Researcher Mārtiņš Kalējs: basic sciences drive progress Skip to main content
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Mārtiņš Kalējs, cardiac surgeon and leading researcher of the Scientific Laboratory of Biomechanics at Rīga Stradiņš University (RSU), has dreamed about science since childhood. The young doctor will, therefore, make the most of his opportunity of participating and presenting at the RSU International Research Conference, Knowledge for Use in Practice.

Mārtiņš excelled at natural sciences already as a pupil at Mērsrags Secondary School. Back then he participated in various academic olympiads and competitions which allowed him to improve his skills. He especially liked theoretical physics and math. Mārtiņš recalls that he never played doctors or cured sick teddy bears – his focus has been on research instead of on clinical work from the very start. Prior to starting his studies Mārtiņš compared the curricula offered by several Latvian universities, and found the opportunities offered by RSU most suitable to his interests. He could not choose between physics-mathematics and medicine, but after careful consideration the balance eventually tipped in favour of medicine. After being admitted to RSU Mārtiņš soon realised that he preferred research over working as a physician, but found himself in cardiac surgery for practical reasons. He explains diplomatically that it is difficult to make a living working as a researcher in Latvia, and sees combining practical work and research as the best solution. When asked about how he splits his time, Mārtiņš says that he devotes afternoons, evenings and weekends to research.

Why am I involved in research?

As research has been my dream since childhood, I have actively sought it out and engaged with it since I was a first year student studying tumour cell biology. Several years ago, under the leadership of RSU Associate Professor and cardiac surgeon Pēteris Stradiņš, we carried out a study that resulted in the discovery of the optimal polymer to design a new generation of heart valves. It does, however, require a consortium with a huge infrastructure, human resources and funding to develop a functioning heart valve prosthesis. Even though opportunities to obtain funding allocated by the Latvian Council of Science are gradually growing, this funding would not be sufficient for the scope of this project. The idea has not been forgotten, although it is currently on the back burner. Due to this focus is instead on other essential biomechanic studies, such as research into the mechanical properties of the aorta, and other clinical studies.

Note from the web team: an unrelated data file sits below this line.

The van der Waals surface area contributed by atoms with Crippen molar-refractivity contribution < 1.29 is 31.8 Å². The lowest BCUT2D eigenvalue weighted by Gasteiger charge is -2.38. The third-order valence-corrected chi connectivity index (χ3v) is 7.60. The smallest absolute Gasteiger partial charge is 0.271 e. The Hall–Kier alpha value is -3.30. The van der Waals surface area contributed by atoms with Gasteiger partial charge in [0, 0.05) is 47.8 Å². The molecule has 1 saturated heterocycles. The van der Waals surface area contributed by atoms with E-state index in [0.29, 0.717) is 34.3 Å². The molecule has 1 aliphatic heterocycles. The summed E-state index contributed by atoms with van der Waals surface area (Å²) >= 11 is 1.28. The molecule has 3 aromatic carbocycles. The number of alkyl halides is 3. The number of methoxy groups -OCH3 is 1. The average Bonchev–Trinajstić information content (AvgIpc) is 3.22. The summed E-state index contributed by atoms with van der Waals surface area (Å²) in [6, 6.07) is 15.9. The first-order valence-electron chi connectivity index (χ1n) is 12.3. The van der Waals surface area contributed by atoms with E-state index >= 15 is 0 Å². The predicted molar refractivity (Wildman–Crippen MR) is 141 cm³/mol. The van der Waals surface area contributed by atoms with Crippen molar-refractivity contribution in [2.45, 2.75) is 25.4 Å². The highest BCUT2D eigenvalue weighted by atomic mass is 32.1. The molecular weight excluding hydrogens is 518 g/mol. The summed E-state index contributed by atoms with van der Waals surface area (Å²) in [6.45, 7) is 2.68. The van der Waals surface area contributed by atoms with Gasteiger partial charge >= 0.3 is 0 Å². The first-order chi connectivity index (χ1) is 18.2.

Why will I attend the RSU International Scientific Conference?

During the conference I will share the outcomes of my study about total arterial coronary artery bypass surgery. I will only be presenting early data as such surgeries have only recently started being performed in Latvia. We should, therefore, take the opportunity to ask our foreign colleagues to share their long-term results. For around 40 years bypass grafts had mainly been created from venous tissues, whereas for the past few years arterial material has increasingly been used for bypass grafts. These graft materials have varying longevity potential – 40–60 % of venous tissue grafts and 10 % of arterial tissue grafts last for ten years after a surgery. This reduces the need for the patient to have repeated interventions.

Why should others attend the conference?

I am certain that it is natural sciences which will make the world develop and progress. RSU Research Week, with its conferences and thematic workgroups, has evolved into a Baltic-wide event, and I think that every Latvian healthcare professional should allocate time to attend the conference to present their studies, and get to know about the research currently being carried out by their colleagues. We are often aware of studies carried out in France or Italy while having no idea about what is happening here in Kleisti or at the Hospital of Traumatology and Orthopaedics. This event presents a great opportunity to discover what is new in Latvia in other fields of medicine. In other words, the need for information exchange among our closest neighbours is self-evident, but unfortunately relevant information does not always reach everyone who would be interested.